Adorned with round brilliant, pear-shaped and marquise diamonds, it’s offered in five silhouettes: earrings, a pendant, a bracelet, a ring and a lariat necklace.

The feeling you’ll have upon plucking one of these beauties?

Unforgettable.


Photographer: Chris Coppola; Stylist: Anahita Moussavian; Prop Stylist: Trina Ong.

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Boy’s botched Amazon order leaves him with $2,620 worth of Spongebob Squarepants popsicles

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Boy's botched Amazon order leaves him with $2,620 worth of Spongebob Squarepants popsicles

That’s one way to freeze a bank account.

A 4-year-old cartoon fanatic from Brooklyn went a little overboard by buying nearly $3,000 worth of nonrefundable SpongeBob SquarePants Popsicles on Amazon.

However, an understanding Samaritan has set up a GoFundMe page Monday to help cover the chilling cost.

According to the crowdfunding page, the “truly adorable” SpongeBob diehard named Noah “managed to purchase $2,618.85 worth” of the pop-pelgangers from Amazon and “had them sent to his Auntie’s house.”

“In case you are wondering, that’s 51 cases, containing 918 popsicles,” Katie Schloss, a New York University student and social-work intern, wrote of the tot’s frozen-treat fiasco.

The predicament may seem adorable on its face. However, as Amazon will not refund the Popsicles, Noah’s mom Jennifer Bryant was feeling the (freezer) burn and thought she’d have to foot the bill herself.

This presented a major SpongeBob-stacle for the mother of three, who studies social work at NYU, and didn’t know how she was “going to be able to pay this off, in addition to student loans and all of her family’s other expenses,” Schloss wrote.

The Post reached out to Bryant and will update this post if we hear back.

However, it seems that Noah’s Popsicle debt has already been more than paid off. As of Wednesday morning, kind-hearted donors have already contributed a whopping $3,675, eclipsing the fundraising goal of $2,619.

“Thank you so much for your mind-blowing generosity,” wrote Noah’s grateful mother on the page. She added that the surplus donations will go towards education and additional supports for her son, who reportedly suffers from autism.

This isn’t the first time an opportunistic tyke has gone on a surreptitious spending spree. A Connecticut woman was apoplectic after her 6-year-old amassed over $16,000 in credit card charges for the video game, “Sonic Forces.”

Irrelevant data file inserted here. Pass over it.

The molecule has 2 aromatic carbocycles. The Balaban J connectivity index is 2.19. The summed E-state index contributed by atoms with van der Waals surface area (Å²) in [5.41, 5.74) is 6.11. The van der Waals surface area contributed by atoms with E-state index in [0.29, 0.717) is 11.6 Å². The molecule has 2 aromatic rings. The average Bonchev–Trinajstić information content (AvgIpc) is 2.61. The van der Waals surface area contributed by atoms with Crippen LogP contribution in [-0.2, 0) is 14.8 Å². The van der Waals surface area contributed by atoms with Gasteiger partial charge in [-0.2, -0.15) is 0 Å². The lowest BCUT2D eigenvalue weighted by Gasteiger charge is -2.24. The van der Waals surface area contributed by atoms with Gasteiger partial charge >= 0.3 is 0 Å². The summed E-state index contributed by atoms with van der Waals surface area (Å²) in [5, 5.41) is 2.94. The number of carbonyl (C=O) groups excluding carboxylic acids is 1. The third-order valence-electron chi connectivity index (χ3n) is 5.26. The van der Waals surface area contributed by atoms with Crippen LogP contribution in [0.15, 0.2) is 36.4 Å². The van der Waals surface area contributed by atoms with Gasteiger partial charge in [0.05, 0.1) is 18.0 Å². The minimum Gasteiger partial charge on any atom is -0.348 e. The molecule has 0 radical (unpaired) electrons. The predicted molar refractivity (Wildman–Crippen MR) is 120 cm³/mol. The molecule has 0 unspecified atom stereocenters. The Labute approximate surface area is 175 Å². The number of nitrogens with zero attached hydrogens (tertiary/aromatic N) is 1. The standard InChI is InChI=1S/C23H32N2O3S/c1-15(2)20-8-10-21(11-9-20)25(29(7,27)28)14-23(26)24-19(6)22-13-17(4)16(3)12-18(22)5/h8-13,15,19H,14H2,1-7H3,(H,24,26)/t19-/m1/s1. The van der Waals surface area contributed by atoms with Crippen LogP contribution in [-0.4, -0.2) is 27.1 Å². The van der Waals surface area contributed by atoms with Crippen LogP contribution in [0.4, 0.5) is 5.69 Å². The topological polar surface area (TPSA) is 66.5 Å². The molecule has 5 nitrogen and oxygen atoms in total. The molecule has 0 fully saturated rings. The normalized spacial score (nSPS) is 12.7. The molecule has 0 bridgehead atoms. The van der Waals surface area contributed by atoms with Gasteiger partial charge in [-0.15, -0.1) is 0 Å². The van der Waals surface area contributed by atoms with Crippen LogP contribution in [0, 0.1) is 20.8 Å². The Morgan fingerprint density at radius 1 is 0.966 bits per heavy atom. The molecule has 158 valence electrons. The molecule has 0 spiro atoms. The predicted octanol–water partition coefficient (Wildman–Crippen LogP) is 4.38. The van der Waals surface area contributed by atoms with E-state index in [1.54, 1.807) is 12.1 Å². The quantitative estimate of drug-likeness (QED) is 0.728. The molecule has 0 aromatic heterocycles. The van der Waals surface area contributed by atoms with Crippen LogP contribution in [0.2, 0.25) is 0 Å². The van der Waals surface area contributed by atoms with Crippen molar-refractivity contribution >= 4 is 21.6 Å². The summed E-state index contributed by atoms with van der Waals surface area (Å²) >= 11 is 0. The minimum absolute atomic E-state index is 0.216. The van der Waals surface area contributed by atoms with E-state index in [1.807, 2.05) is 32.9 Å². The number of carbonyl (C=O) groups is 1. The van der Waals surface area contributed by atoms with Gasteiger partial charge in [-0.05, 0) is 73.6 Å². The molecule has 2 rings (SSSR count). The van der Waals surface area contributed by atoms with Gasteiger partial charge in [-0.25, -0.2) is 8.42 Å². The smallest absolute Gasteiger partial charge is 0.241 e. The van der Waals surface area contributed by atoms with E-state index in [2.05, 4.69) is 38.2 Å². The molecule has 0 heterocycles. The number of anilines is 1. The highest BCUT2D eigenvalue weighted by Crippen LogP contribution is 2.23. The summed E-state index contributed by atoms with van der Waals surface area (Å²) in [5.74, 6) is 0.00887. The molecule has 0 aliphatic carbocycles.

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Giant moth so chunky it struggles to fly discovered

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Giant moth so chunky it struggles to fly discovered

Mothra surfaces in Australia.

An Australian worker realized every entomophobe’s worst nightmare after encountering a moth so huge that it struggled to fly.

The Mount Cotton State School in Queensland, where Mothra was discovered, shared a Facebook photo Sunday of the behemoth bug on the end of a saw blade.

It was reportedly the “size of two fists put together” according to the school’s principal, Meagan Steward, who said the mondo moth was released into the woods unharmed.

Queensland Museum entomologist Dr. Christine Lambkin has since identified the animatronic-evoking creature as a “wood moth,” a species that reportedly resides all along the Eastern coast of Australia. While not exceedingly rare, this chonky critter is not commonly sighted in the country, Lambkin told the Independent.

And it’s certainly not because it’s too small to spot. With a maximum weight of just over an ounce, the female wood moth frequently struggles to achieve liftoff — despite boasting a whopping 9-inch wingspan.

“They fly very, very poorly,” said Lambkin. “In most cases, when the females emerge, they just crawl up a tree or stump of a fence post and wait for the males to find them.”

Needless to say, fans on the Mount Cotton State School Facebook page were awestruck by the colossal creepy-crawly.

“Love it! Never leaving the windows open ever again though,” wrote one aghast gawker.

“We’ll just add it to the list of wildlife….wallabies, owls, snakes, echidnas, giant moth,” wrote another of Australia’s infamous plethora of unusual creatures. “Life is never dull at MCSS!”

One jokester quipped, “How cool. Gotta say if it flew near me while I was gardening I would probably do a karate freakout!”

Thankfully, wood moths don’t pose a threat to humans. Perhaps it could even help relieve this extra-shaggy Australian sheep of its 77 pounds of matted wool.